Active, Passive, and more

Subject: Active, Passive, and more
From: JohnFGlenn -at- AOL -dot- COM
Date: Tue, 23 Jan 1996 05:42:00 -0500

%=new para indicator

** re activate vs. passive ... and being negative **

CLARITY SHALL PREVAIL.

I am pro /active/; I feel it is clearer (also less apt to be ambiguous).

Unless prohibited by contract, I encourage all writers to use the active
voice,
realizing there are times when only passive is possible.

I am strongly against /no/ and /not/, and I am pro-Harvard regarding
/commas_before_and/ in a list of distinct items.

The problems with /no/ and /not/ ... as I learned in PTW* journalism days ..
are that the words can be dropped (when text was re-keyed by keyboarders
or typesetters), overlooked by the reader, or changed during keying (by
anyone) from, for example, /noT/ to /noW/.

Likewise, it is easy to drop or overlook prefixes de-, dis, and un-,
particularly when the word is out of context.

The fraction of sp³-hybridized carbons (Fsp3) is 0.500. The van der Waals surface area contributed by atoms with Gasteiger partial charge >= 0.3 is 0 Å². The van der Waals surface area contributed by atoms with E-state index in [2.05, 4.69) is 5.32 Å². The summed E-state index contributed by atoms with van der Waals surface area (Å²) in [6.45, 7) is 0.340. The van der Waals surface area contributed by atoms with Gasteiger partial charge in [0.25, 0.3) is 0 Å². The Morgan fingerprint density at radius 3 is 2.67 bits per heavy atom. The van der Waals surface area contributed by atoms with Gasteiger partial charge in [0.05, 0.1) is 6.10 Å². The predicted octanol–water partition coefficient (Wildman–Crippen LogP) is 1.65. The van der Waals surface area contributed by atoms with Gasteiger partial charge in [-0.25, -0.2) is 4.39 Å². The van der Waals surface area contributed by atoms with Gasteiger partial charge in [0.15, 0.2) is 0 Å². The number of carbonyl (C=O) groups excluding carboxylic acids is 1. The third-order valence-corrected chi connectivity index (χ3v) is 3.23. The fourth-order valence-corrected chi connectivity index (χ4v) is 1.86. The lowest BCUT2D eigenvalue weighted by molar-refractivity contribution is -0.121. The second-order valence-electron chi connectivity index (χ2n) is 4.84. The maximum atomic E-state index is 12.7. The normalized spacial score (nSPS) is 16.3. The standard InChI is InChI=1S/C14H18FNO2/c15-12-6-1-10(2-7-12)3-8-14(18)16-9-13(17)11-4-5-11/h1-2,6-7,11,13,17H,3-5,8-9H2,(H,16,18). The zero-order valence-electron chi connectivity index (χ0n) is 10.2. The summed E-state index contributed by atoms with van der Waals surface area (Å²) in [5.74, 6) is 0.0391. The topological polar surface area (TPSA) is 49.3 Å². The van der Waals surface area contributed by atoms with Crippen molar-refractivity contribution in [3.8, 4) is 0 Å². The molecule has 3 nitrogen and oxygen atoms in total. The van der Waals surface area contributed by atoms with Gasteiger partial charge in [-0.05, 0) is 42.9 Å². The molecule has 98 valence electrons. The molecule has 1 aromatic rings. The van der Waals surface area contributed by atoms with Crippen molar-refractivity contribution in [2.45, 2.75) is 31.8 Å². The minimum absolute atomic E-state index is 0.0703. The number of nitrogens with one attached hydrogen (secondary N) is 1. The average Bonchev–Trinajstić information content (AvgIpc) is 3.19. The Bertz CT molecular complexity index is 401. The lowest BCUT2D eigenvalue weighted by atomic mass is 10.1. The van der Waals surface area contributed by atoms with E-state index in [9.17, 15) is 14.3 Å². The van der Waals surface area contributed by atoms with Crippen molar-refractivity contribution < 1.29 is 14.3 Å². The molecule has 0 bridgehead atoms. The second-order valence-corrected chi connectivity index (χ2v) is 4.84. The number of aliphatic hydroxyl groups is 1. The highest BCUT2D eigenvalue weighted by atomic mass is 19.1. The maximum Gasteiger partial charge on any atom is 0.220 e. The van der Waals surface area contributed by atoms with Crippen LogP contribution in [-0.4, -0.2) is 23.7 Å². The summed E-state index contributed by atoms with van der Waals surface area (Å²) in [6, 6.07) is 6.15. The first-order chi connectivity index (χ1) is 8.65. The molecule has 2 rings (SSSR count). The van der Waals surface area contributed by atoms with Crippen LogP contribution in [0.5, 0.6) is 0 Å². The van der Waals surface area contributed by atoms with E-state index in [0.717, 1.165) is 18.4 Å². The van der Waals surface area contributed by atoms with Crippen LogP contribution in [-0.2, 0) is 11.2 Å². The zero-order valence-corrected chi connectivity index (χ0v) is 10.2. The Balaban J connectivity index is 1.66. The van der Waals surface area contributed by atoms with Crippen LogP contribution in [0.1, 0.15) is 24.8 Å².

There are alternative words, although a sentence rewrite may be necessary.
I consider such a rewrite worthwhile.

Professional engineers put their licenses on the line (at least in Florida)
when
negatives are dropped or overlooked.

As with all things, some negatives may be retained; as Shamai's opposite
noted, it is easier NOT to do something than to do something.

Re /commas_before_and/, I write manuals for the international market where
English (British or American) is a second language (note negative avoidance).

Anything to eliminate confusion is beneficial to the reader and to the
company
making/marketing the product ... a frustrated reader typically will speak ill
of the
product -- "it is too hard to use," so a hearer will look elsewhere for a
similar
product.

PARTING SHOT: Documentation is as much a part of the product as the
advertised product (hardware, software). Without documentation, the product
is incomplete. (Sorry 'both that nasty negative.)

* pre-tech writer

** Hillel: do not do unto others what is hateful to you. Hillel, who may
have been a tech writer, also said //do not make a statement that cannot
easily be understood on the ground it will be understood eventually.//
Seems appropriate for this discussion.

John Glenn (johnfglenn -at- aol -dot- com)

- 30 - / fine / sof


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